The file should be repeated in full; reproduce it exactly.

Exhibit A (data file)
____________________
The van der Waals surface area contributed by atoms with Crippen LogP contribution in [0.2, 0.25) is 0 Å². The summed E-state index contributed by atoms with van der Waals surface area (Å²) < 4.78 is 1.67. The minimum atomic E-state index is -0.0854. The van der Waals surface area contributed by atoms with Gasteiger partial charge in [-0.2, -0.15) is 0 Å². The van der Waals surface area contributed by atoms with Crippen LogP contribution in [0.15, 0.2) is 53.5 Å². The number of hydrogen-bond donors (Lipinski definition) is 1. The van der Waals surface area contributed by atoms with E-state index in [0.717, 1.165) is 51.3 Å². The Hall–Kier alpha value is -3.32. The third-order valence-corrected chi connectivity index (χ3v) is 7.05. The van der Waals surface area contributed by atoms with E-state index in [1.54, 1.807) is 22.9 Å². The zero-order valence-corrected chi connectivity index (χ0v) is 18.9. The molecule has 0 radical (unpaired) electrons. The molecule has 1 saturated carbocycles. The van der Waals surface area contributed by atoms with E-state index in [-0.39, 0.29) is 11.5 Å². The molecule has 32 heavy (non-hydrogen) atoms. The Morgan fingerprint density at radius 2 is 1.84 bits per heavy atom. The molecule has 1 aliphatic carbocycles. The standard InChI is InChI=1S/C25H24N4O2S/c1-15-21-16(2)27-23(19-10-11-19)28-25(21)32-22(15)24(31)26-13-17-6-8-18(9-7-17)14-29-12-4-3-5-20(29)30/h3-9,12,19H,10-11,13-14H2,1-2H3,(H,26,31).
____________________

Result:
The van der Waals surface area contributed by atoms with Crippen LogP contribution in [0.2, 0.25) is 0 Å². The summed E-state index contributed by atoms with van der Waals surface area (Å²) < 4.78 is 1.67. The minimum atomic E-state index is -0.0854. The van der Waals surface area contributed by atoms with Gasteiger partial charge in [-0.2, -0.15) is 0 Å². The van der Waals surface area contributed by atoms with Crippen LogP contribution in [0.15, 0.2) is 53.5 Å². The number of hydrogen-bond donors (Lipinski definition) is 1. The van der Waals surface area contributed by atoms with E-state index in [0.717, 1.165) is 51.3 Å². The Hall–Kier alpha value is -3.32. The third-order valence-corrected chi connectivity index (χ3v) is 7.05. The van der Waals surface area contributed by atoms with E-state index in [1.54, 1.807) is 22.9 Å². The zero-order valence-corrected chi connectivity index (χ0v) is 18.9. The molecule has 0 radical (unpaired) electrons. The molecule has 1 saturated carbocycles. The van der Waals surface area contributed by atoms with E-state index in [-0.39, 0.29) is 11.5 Å². The molecule has 32 heavy (non-hydrogen) atoms. The Morgan fingerprint density at radius 2 is 1.84 bits per heavy atom. The molecule has 1 aliphatic carbocycles. The standard InChI is InChI=1S/C25H24N4O2S/c1-15-21-16(2)27-23(19-10-11-19)28-25(21)32-22(15)24(31)26-13-17-6-8-18(9-7-17)14-29-12-4-3-5-20(29)30/h3-9,12,19H,10-11,13-14H2,1-2H3,(H,26,31).